"It works very well. There’s no commitment on the hospital’s part, and the fee is less than a single day in the hospital. We found that after working with many hospitals around the country, some — either due to budget issues or other issues — don’t have the financial resources to purchase a full system, but they still have many hard-to-place patients," he says.
Instead of faxing multiple pages to 15 or 20 providers, the case manager sends the information on the client who needs placing to ECIN and it’s entered into a database.
"A hospital may have to spend 15 or 20 hours looking for providers. Our case manager enters the information into our system and within a day can contact hundreds of providers," Keyes says.
In compliance with Health Insurance Portability and Accountability Act regulations, the information does not have identifiable patient data. It contains diagnosis and needs. If the provider is interested in the patient, ECIN can provide more detailed information.
Having access to a large database of providers saves a lot of time and costs for hospitals, Keyes says. "Anytime patients leave the hospital, case managers or social workers are faxing information to multiple places."
Scripps Health, based in San Diego, did a time-and-motion study at one hospital before trying out the ECIN system, says Mary E. Whitehead, systemwide director for case management.
Before using ECIN, the hospital had a 1.3 hours response time from providers. Within the system, the figure dropped to 20 minutes, essentially saving an hour per referral, she says. "What we’ve seen is that the process of discharge planning is more thorough and efficient. We now can say that we have a 20-minute provider turnaround time and a 90% placement rate."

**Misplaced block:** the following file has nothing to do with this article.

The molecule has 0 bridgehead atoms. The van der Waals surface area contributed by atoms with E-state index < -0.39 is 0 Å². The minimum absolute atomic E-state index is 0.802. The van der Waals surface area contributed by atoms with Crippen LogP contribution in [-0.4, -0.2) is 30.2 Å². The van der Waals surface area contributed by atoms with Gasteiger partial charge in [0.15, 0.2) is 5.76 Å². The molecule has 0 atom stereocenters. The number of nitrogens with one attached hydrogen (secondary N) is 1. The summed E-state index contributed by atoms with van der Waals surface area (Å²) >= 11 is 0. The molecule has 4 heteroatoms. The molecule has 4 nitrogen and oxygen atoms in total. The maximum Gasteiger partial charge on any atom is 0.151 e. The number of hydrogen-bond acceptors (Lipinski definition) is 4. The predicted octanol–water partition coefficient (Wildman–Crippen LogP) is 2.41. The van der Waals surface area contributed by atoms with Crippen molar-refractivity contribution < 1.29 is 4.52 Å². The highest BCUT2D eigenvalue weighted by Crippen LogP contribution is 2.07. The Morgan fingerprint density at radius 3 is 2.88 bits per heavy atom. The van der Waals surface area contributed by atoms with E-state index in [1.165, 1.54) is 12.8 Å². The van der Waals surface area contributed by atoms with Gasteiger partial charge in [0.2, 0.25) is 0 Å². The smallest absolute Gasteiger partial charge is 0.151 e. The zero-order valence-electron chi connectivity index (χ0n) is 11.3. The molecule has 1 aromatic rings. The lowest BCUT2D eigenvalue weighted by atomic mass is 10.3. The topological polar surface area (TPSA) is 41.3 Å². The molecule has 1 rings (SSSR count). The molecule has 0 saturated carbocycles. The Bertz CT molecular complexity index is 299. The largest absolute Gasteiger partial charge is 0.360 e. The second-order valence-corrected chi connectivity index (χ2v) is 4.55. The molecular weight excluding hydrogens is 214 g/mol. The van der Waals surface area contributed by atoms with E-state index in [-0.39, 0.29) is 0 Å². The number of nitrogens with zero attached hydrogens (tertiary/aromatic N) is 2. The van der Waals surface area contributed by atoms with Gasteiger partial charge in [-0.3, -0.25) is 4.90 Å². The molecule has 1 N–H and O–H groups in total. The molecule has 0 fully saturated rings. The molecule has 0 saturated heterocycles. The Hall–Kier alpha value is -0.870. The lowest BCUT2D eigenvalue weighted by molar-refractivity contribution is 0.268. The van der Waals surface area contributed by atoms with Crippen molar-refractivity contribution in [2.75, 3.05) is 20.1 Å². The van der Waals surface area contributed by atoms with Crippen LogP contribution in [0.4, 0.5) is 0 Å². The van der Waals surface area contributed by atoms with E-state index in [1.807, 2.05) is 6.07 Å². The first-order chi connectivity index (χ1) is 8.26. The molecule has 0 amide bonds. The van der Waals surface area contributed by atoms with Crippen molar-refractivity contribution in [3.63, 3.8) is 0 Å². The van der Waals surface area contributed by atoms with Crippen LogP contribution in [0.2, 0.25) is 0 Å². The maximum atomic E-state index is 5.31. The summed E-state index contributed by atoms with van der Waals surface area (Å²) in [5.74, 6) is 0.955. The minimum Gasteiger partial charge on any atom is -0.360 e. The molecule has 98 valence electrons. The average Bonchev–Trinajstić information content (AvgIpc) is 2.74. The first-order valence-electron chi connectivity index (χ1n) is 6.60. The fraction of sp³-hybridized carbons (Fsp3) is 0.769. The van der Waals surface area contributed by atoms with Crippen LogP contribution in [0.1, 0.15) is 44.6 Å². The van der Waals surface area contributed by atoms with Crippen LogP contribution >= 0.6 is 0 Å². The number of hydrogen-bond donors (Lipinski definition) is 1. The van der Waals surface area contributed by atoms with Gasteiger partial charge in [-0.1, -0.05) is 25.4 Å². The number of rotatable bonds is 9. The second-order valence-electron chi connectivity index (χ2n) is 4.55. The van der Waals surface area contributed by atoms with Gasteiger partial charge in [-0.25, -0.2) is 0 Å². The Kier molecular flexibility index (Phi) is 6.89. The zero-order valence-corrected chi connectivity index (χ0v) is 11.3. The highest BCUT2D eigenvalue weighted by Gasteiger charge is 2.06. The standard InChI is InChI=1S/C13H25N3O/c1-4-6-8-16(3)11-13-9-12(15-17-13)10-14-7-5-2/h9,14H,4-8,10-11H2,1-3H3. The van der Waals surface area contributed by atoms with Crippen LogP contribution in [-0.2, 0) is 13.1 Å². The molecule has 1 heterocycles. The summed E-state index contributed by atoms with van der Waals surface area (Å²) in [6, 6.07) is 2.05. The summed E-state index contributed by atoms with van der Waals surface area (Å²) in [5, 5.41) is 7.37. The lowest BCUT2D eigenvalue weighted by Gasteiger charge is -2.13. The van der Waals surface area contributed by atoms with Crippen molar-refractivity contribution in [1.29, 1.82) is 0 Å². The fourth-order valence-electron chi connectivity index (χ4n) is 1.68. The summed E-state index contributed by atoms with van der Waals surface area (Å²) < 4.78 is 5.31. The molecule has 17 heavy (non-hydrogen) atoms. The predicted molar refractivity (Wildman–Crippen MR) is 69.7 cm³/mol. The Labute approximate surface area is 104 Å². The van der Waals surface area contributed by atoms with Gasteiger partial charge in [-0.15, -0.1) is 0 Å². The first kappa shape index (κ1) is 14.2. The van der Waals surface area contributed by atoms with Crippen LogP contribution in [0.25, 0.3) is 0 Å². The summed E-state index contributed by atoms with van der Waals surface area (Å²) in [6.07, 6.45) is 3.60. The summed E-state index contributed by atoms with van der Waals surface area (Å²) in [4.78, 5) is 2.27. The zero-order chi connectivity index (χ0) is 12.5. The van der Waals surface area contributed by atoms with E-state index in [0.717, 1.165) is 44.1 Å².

Scripps has different hospitals with different payer mixes and different operations models. Out of five hospitals, three use ECIN totally and do all discharge planning electronically, Whitehead says. "One of our biggest challenges is the process of communicating with providers regarding referrals. Every hospital in the system is different. In the past, most of them made phone calls, then faxed the information and waited for a response from the provider. It’s a very time-consuming process for every case manager in every hospital to be calling all the providers in the area."
Before signing up with ECIN, the discharge planners provided patient criteria to skilled nursing facilities or home health and waited for a call back. The case manager then faxed the history and physical, progress notes, lists of medication, and pieces of the medical record. With ECIN, the process is completed electronically.
"The providers have to be able to read the information and decide whether they will take the patient based on the information they receive," Whitehead says. Some skilled nursing facilities have just one intake person, and it can take days for the discharge planner to get a return telephone call, she adds.
"What ECIN does is provide an electronic connection through the Internet so a case manager can send electronic referrals to a skilled nursing facility or home health agency with patient demographics and clinical information using point-and-click technology," she adds.
The system saves time, cuts down on avoidable days, and helps free up beds for other patients, Whitehead explains.
"There is a lot of emphasis on patient through-put within our hospital system. We are challenged every day to decrease length of stay and improve patient throughput," Whitehead says.
It’s also a boon for discharge planners when a family member wants the patient to be transferred to a skilled nursing home facility in another state.
"Case managers can select a certain geographic location and find all the providers in that area," she adds.
The system allows the case manager to print a discharge package with information about post-acute choices, a feature that Morgan finds useful in helping families of difficult-to-place patients understand that the hospital has made every effort to find a facility near their home.